• A. The title of the Monitor.
  • B. Copy the link to the opened Alert page.
  • C. The type of Monitor trigger condition that triggered the alert, either Critical, Warning, or MissingData.
  • D. The status of the Alert, either Active or Resolved.
  • E. Refreshes the Alert page.
  • F. Opens the playbook associated with this Monitor. Playbooks allow admins to codify tribal knowledge for an on-call so they know what exactly to do when they receive an alert.
    playbook example.png
    You have the option to provide a playbook when creating a Monitor, as shown in the below image. Markdown is supported.
    Montor playbook input.png
  • G. Opens the Monitor that generated this alert.
  • H. Resolves the Alert. This will also resolve the Monitor that generated the alert. The Monitor will fire again when the alert condition is met.

    Sumo Logic will resolve the alert automatically when the recovery condition defined on the monitor is met. This behavior is not configurable - that is, you cannot prevent Sumo Logic from resolving a monitor. Although technically you can set a recovery condition that will never allow Sumo Logic to recover a monitor, this is not recommended because it will suppress unrelated alerts from getting fired.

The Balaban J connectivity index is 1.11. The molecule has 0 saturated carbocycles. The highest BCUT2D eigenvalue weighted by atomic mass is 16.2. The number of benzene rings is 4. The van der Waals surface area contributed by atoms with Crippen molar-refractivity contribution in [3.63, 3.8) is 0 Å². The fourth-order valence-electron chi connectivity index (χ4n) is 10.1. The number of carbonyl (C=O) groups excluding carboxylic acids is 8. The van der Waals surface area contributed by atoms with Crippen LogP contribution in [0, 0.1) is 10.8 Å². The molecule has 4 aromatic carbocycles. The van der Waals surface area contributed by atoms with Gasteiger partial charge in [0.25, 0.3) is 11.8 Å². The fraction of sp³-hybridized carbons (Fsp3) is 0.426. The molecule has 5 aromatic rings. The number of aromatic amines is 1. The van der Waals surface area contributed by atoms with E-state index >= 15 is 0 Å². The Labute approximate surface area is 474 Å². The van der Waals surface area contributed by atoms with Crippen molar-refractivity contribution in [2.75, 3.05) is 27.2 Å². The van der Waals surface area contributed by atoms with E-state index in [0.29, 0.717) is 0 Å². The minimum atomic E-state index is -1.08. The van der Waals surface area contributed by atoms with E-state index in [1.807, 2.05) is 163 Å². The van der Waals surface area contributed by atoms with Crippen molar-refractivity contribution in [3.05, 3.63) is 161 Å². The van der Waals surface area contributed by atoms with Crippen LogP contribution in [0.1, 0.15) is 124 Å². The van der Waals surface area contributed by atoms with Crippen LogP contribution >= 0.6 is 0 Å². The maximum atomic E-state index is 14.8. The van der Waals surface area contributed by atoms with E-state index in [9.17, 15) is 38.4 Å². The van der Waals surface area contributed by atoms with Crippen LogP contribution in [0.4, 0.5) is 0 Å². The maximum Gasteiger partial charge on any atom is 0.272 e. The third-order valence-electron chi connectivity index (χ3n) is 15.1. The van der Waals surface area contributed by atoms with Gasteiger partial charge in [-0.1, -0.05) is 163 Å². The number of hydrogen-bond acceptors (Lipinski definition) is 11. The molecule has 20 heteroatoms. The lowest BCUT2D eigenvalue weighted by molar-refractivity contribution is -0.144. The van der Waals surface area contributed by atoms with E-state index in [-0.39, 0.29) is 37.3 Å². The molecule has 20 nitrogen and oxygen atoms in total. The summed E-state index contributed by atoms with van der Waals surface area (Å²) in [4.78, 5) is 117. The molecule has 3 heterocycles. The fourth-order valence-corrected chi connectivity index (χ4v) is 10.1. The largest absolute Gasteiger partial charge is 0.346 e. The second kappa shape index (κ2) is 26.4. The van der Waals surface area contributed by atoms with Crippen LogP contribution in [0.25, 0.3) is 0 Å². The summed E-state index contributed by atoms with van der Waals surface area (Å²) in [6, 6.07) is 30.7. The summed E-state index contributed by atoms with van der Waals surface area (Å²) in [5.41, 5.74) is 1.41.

• K. The red exclamation mark indicates the alert is still active and a white exclamation in the gray circle indicates it's resolved.
    • Related Alerts. A panel with Related Alerts and the Monitor History. It shows other alerts in the system that were triggered around the same time as this alert. This information is helpful to know what issues are happening in the system and whether the current problem is an isolated issue or a more systemic one. There are two types of relations that a related alert can have.